There are two observations I’d like to make this morning about Paul Krugman’s column this morning in praise of a cap and trade system to reduce carbon emissions in the United States:
Action on climate, if it happens, will take the form of “cap and trade”: businesses won’t be told what to produce or how, but they will have to buy permits to cover their emissions of carbon dioxide and other greenhouse gases. So they’ll be able to increase their profits if they can burn less carbon — and there’s every reason to believe that they’ll be clever and creative about finding ways to do just that.
The first observation is that I believe I’ve discerned a pattern in Dr. Krugman’s policy prescriptions and also identified why I so routinely find them irritating. I think that Dr. Krugman consistently imagines the perfectly crafted and perfectly administered plan and contrasts that with the status quo (or, worse, a distorted version of the status quo) rather than considering the implications of the plan that’s likely to make it through the Congress and how it’s likely to be administered. That is, he’s creating a perfect economic model and using it to make inferences about the imperfect political world. I think that process is inherently flawed.
Dr. Krugman points to the experience with sulfur dioxide emissions:
The acid rain controversy of the 1980s was in many respects a dress rehearsal for today’s fight over climate change. Then as now, right-wing ideologues denied the science. Then as now, industry groups claimed that any attempt to limit emissions would inflict grievous economic harm.
But in 1990 the United States went ahead anyway with a cap-and-trade system for sulfur dioxide. And guess what. It worked, delivering a sharp reduction in pollution at lower-than-predicted cost.
It might work out like that. But, on the other hand, the system introduced to control sulfur dioxide emissions only fell on a very small sliver of the economy and not on the enormous swathe that the cap-and-trade system will affect. And that brings me to the second observation.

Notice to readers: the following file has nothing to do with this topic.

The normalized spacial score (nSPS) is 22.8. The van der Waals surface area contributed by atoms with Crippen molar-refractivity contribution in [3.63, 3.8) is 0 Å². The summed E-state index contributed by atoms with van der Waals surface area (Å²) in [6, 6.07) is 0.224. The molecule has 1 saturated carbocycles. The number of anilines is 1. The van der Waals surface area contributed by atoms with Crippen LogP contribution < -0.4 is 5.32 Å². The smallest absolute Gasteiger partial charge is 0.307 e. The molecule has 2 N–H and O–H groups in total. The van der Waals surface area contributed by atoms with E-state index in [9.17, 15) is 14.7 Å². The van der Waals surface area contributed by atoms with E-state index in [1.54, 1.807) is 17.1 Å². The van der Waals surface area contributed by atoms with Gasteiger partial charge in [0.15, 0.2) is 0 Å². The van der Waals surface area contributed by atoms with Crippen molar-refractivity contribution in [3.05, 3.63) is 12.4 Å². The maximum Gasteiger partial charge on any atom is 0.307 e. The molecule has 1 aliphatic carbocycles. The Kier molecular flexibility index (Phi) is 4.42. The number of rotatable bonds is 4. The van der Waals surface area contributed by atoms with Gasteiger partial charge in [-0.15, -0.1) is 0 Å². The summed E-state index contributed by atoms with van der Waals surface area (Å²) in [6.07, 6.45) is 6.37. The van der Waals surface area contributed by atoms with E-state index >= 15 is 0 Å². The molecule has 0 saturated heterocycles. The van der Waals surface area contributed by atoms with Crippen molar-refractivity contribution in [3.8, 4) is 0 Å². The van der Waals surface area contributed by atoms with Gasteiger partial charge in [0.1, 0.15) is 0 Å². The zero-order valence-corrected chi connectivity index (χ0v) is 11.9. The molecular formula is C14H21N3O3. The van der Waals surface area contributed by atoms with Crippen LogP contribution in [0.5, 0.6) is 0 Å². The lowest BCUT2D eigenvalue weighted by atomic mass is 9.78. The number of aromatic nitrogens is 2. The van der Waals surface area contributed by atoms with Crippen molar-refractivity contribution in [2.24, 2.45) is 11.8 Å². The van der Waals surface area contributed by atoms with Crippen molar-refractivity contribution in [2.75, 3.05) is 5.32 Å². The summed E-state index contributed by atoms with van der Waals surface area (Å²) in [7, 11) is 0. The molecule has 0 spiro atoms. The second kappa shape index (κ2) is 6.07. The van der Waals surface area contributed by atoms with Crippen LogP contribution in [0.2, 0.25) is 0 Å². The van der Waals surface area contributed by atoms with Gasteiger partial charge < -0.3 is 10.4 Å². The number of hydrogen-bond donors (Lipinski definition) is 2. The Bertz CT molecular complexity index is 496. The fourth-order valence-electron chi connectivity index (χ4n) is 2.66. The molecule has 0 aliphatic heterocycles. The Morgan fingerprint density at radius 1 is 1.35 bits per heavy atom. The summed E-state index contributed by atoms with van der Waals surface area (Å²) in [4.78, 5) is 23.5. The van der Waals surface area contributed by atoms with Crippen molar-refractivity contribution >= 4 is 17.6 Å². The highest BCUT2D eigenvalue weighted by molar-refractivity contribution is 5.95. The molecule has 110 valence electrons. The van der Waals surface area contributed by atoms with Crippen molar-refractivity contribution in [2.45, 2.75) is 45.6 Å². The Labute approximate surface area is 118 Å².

I wonder why people so frequently tend to ignore the effects of the fear of regulation in predicting the reaction to policies? It wasn’t just cap-and-trade that influenced the coal-fired power plant owners to change their behavior. It was the conviction that if that plan failed a more direct regulatory approach would be forthcoming.
I don’t think that will be the case with respect to carbon emissions. I think that the various different players will decide they have little to fear from direct regulation (the social and political implications are simply too extreme) and concentrate their efforts on influencing the system rather than reducing emissions. IMO that’s largely what happened in Europe.
The irony of this is that Dr. Krugman himself would undoubtedly prefer a carbon tax as would I, the reasons for which are described in an op-ed also appearing in the New York Times this morning. The argument made by people like Dr. Krugman who know better is that a carbon tax is politically impossible while cap-and-trade is, apparently, politically possible.
One of the reasons a carbon tax is politically impossible is that public intellectuals like Dr. Krugman persist in laying down political covering fire for a Congress that’s disinclined to do anything that’s effective for fear of the political consequences.
If the Congress is unwilling to do anything that might be effective, what does that tell you of the likely effects of the cap-and-trade system they might implement?